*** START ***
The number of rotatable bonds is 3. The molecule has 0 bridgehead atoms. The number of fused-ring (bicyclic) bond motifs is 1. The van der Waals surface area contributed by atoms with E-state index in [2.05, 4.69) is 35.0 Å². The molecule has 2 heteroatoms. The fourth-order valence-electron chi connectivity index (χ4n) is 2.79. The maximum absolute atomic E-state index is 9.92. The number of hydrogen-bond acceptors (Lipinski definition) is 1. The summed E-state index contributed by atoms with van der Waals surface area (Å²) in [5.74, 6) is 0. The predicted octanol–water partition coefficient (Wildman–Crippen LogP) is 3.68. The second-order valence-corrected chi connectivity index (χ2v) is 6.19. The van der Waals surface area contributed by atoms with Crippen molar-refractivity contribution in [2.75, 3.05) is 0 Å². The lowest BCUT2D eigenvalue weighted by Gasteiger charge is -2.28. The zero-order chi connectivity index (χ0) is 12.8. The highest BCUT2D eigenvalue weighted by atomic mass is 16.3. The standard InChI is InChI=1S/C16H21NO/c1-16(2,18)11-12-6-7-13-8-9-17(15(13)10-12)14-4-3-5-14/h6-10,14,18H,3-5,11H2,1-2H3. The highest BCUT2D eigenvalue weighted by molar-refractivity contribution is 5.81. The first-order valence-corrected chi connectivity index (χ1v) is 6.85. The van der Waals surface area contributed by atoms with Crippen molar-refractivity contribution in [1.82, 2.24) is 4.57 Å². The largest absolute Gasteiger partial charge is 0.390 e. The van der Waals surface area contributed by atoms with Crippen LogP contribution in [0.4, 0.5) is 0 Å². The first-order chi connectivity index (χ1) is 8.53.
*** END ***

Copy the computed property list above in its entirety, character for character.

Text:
The number of rotatable bonds is 3. The molecule has 0 bridgehead atoms. The number of fused-ring (bicyclic) bond motifs is 1. The van der Waals surface area contributed by atoms with E-state index in [2.05, 4.69) is 35.0 Å². The molecule has 2 heteroatoms. The fourth-order valence-electron chi connectivity index (χ4n) is 2.79. The maximum absolute atomic E-state index is 9.92. The number of hydrogen-bond acceptors (Lipinski definition) is 1. The summed E-state index contributed by atoms with van der Waals surface area (Å²) in [5.74, 6) is 0. The predicted octanol–water partition coefficient (Wildman–Crippen LogP) is 3.68. The second-order valence-corrected chi connectivity index (χ2v) is 6.19. The van der Waals surface area contributed by atoms with Crippen molar-refractivity contribution in [2.75, 3.05) is 0 Å². The lowest BCUT2D eigenvalue weighted by Gasteiger charge is -2.28. The zero-order chi connectivity index (χ0) is 12.8. The highest BCUT2D eigenvalue weighted by atomic mass is 16.3. The standard InChI is InChI=1S/C16H21NO/c1-16(2,18)11-12-6-7-13-8-9-17(15(13)10-12)14-4-3-5-14/h6-10,14,18H,3-5,11H2,1-2H3. The highest BCUT2D eigenvalue weighted by molar-refractivity contribution is 5.81. The first-order valence-corrected chi connectivity index (χ1v) is 6.85. The van der Waals surface area contributed by atoms with Crippen molar-refractivity contribution in [1.82, 2.24) is 4.57 Å². The largest absolute Gasteiger partial charge is 0.390 e. The van der Waals surface area contributed by atoms with Crippen LogP contribution in [0.4, 0.5) is 0 Å². The first-order chi connectivity index (χ1) is 8.53.